In TV and movies, we've all heard the speech police are supposed to give suspects when they are placed under arrest. The so-called Miranda rights include the right to remain silent, the right to an attorney, and include a version of the phrase, "anything you say or do can and will be used against your in a court of law." However, it may not be so clear what the court considers to be the right to remain silent, which became an issue in the case of a teenager accused of raping and killing a Danvers high school math teacher.
Philip Chism is facing charges for raping and killing 24-year-old Danvers High School math teacher Colleen Ritzer. Chism was only 14-years-old at the time of the alleged crime. According to police, they have video evidence from the October 22, 2013 event. The video allegedly shows Ritzer walking into a school bathroom, and Chism following her in wearing gloves and a hood. Chism then walks out of the bathroom alone, and is later shown pulling a recycling barrel through the school, and then dragging it outside.
According to authorities, Ritzer's body was found in nearby woods, her throat cut and naked from the waist down. There was a note which read "I hate you all." A recycling bin with blood in and on it was also found nearby. She had no ID, credit cards or phone found with her.
Now 16, Chism has pleaded not guilty to the crime. In pre-trial hearings, the prosecutor and defense have been busy fighting it out over what evidence will be allowed at trial. Salem Superior Court Judge David Lowy has issued a 48-page decision on the defense lawyer's motions to suppress key evidence. Part of that key evidence includes the admissions Chism made to Topsfield and Danvers police.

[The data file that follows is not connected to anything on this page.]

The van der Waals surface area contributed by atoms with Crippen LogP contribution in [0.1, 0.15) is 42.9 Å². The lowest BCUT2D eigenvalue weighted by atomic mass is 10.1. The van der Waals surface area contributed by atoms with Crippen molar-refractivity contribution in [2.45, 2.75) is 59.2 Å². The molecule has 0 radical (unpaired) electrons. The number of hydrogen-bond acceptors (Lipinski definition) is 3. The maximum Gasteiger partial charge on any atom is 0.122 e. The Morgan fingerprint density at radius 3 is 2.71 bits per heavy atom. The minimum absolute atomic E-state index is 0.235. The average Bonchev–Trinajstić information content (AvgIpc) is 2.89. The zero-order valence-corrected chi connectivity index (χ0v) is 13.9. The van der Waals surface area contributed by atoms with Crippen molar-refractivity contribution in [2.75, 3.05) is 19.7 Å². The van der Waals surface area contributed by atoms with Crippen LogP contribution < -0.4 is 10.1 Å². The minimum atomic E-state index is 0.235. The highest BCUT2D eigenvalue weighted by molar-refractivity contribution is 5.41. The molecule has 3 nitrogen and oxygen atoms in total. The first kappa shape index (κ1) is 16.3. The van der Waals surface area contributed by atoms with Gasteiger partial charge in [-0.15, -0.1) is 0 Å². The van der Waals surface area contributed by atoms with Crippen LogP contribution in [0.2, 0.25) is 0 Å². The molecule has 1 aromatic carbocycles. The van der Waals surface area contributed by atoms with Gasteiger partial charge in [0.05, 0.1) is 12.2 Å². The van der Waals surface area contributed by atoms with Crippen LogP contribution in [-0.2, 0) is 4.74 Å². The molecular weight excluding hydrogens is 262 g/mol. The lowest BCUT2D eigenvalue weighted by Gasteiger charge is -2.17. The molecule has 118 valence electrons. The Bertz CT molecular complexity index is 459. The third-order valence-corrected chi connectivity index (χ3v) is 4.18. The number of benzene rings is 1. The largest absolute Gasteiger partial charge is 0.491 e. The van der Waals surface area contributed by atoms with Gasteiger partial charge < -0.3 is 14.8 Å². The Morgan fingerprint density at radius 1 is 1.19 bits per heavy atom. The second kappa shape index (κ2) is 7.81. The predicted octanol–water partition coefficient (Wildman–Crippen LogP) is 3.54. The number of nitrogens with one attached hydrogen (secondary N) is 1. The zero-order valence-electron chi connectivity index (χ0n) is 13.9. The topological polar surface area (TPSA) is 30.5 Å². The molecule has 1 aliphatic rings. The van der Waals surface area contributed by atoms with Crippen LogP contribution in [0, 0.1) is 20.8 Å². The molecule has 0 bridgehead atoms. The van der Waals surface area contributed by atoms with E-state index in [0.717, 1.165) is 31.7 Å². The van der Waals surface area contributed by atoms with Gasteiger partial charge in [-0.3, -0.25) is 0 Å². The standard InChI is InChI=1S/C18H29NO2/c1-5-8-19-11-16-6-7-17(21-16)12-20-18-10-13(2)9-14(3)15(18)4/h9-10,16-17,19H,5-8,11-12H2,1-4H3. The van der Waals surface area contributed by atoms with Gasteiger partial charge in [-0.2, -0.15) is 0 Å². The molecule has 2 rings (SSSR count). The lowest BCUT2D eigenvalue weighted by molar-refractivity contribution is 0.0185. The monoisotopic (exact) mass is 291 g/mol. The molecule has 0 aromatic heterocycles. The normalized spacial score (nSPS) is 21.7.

Topsfield police found Chism walking along the highway, and eventually took him into custody. He had allegedly used Ritzer's credit card to buy food and a ticket to a movie at a local mall. Chism apparently had no problem talking to Topsfield police, answering their questions. However, things changed when he was taken to the Danvers police station. Chism's defense lawyer argued that the police coerced the teen to waive his rights in speaking to the police.
According to Judge Lowy, when Chism was taken to the police station, and his mother was also present, he no longer wanted to talk to the police. Lowy said that it was clear that Chism wanted to talk to the police without his mother present, and that he had no intention of talking to the police while his mother was in the room. This made a difference in which admissions would be admissible in court. Therefore, Chisms statements to Topsfield police could be used as evidence, but the taped confession at the Danvers police station could not be used.
Prosecutors argued that the admission should be allowed because Chism and his mother never demanded an attorney, and have indicated they are still reviewing the judges decision. However, the decision has also included allowing several other key pieces of evidence. This includes items gathered from Danvers High School, and several items taken from Chism which include the teacher's ID card, credit cards, a bloodied box cutter, and pair of women's underwear. The trial is scheduled for October.